Summerville resident frustrated over highway safety hazard

Nick Moase
Published on July 12, 2014

June Lohnes-Davis is frustrated with the Department of Transportation and Infrastructure Renewal over the lack of visibility from her driveway due to a neighbour's garden. TIR cleared some vegetation since this photo was taken but Lohnes-Davis says it still a safety issue.

A Summerville woman says it’s not safe to drive out of her driveway.

June Lohnes-Lohnes-Davis has been frustrated with the Department of Transportation and Infrastructure Renewal (TIR) for almost eight years. That’s when her neighbour received a permit from the department to expand their garden closer to the road. Lohnes-Davis says right away the visibility coming out of her driveway was reduced to unsafe levels.

Lohnes-Davis owns a small seasonal business, Summerville Beach Retreat Chalets, and says the visibility has impacted her business. Guests have complained, and she says their sign is now hidden and difficult to spot from the road.

With the general downturn in tourism already affecting her, she says, "I don't need anything else to hurt (my business)."

Lohnes-Davis took her complaint to the TIR. Late last year, she received a response saying that they had looked into the matter and recommended removing the vegetation.

 However, in May, she found out her business sign, mailbox and civic number also had to be moved.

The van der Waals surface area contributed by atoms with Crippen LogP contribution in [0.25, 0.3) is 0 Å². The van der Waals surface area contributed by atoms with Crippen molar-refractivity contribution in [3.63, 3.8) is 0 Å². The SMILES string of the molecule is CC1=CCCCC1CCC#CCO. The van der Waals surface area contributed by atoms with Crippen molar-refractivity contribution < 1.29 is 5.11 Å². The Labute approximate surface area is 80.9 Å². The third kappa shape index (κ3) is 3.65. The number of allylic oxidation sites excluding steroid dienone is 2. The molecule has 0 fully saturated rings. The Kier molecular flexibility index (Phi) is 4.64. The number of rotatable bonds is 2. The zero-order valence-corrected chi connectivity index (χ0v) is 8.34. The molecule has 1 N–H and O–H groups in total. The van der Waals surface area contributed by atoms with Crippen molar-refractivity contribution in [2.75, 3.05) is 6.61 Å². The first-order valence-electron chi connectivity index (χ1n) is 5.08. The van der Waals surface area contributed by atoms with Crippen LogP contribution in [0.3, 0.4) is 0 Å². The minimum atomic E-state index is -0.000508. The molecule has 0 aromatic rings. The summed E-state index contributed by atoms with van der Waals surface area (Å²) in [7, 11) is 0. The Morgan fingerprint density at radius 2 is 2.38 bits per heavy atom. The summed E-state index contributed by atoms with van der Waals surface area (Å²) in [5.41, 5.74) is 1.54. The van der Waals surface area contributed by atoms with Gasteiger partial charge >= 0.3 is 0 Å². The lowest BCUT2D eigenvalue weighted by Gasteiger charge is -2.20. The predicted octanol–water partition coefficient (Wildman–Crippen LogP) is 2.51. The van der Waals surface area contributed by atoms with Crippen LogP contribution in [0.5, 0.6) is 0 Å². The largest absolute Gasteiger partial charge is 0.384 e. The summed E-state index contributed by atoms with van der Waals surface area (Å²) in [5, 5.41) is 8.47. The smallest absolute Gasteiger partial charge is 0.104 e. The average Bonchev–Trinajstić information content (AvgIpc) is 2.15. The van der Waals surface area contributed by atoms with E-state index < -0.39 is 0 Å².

"That was a shock to us."

Lohnes-Davis says she had no other indication there was a problem before then. Canada Post had inspected the mailbox beforehand and deemed it safe. Lohnes-Davis can't understand why it would be a problem now.

"They didn't give us the decency of saying 'this is why it is being removed'," she says.

In June, the signs were removed and placed at the end of the driveway, on another neigbour's property.

Lohnes-Davis says TIR did some work on the neighbour's property, but she says not enough was done to make it safe.

The province, however, deems the issue closed. Robyn Homans, TIR area manager for Lunenburg and Queens, says they asked Lohnes-Davis’s neighbour to remove all vegetation over three feet high within the sightline. They also asked Lohnes-Davis to remove her sign and mailbox from the sightline as well.

Homans says the department verified the vegetation had been removed to their satisfaction.

Sightlines are normally checked by how far away an approaching vehicle can see a car in a driveway. Homans says a survey engineer verified the sightlines.

"We also then checked the safety of her driveway by putting both a car and a truck in her driveway to check her visibility, which is more than adequate," says Homans. "That's not something we normally do."

TIR also marked out a location where they could put their mailbox, says Homans.

There are trees further back, which remain in the right of way, but not within the sightline, says Homans. The trees are part of a property dispute, so the department is staying out of the issue.

As for their sign, Homans says Lohnes-Davis will have to apply for a permit to put it up again.